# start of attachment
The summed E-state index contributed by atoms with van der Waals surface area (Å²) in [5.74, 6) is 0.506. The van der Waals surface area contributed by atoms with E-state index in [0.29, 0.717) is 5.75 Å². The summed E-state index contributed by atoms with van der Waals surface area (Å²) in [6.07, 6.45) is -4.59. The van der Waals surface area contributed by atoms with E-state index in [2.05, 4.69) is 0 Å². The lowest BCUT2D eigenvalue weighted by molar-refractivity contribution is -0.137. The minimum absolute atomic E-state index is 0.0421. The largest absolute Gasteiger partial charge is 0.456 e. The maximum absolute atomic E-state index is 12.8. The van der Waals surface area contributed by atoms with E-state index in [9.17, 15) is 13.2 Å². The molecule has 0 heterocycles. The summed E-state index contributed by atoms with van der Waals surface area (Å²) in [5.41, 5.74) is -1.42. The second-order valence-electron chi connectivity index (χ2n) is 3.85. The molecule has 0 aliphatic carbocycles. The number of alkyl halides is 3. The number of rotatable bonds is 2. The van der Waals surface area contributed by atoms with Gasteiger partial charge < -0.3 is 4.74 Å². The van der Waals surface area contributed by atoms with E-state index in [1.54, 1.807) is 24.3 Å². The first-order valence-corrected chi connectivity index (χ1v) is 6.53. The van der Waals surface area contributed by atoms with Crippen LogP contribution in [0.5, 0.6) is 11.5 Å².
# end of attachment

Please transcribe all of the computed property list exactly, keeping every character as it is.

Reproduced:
The summed E-state index contributed by atoms with van der Waals surface area (Å²) in [5.74, 6) is 0.506. The van der Waals surface area contributed by atoms with E-state index in [0.29, 0.717) is 5.75 Å². The summed E-state index contributed by atoms with van der Waals surface area (Å²) in [6.07, 6.45) is -4.59. The van der Waals surface area contributed by atoms with E-state index in [2.05, 4.69) is 0 Å². The lowest BCUT2D eigenvalue weighted by molar-refractivity contribution is -0.137. The minimum absolute atomic E-state index is 0.0421. The largest absolute Gasteiger partial charge is 0.456 e. The maximum absolute atomic E-state index is 12.8. The van der Waals surface area contributed by atoms with E-state index in [9.17, 15) is 13.2 Å². The molecule has 0 heterocycles. The summed E-state index contributed by atoms with van der Waals surface area (Å²) in [5.41, 5.74) is -1.42. The second-order valence-electron chi connectivity index (χ2n) is 3.85. The molecule has 0 aliphatic carbocycles. The number of alkyl halides is 3. The number of rotatable bonds is 2. The van der Waals surface area contributed by atoms with Gasteiger partial charge < -0.3 is 4.74 Å². The van der Waals surface area contributed by atoms with E-state index in [1.54, 1.807) is 24.3 Å². The first-order valence-corrected chi connectivity index (χ1v) is 6.53. The van der Waals surface area contributed by atoms with Crippen LogP contribution in [0.5, 0.6) is 11.5 Å².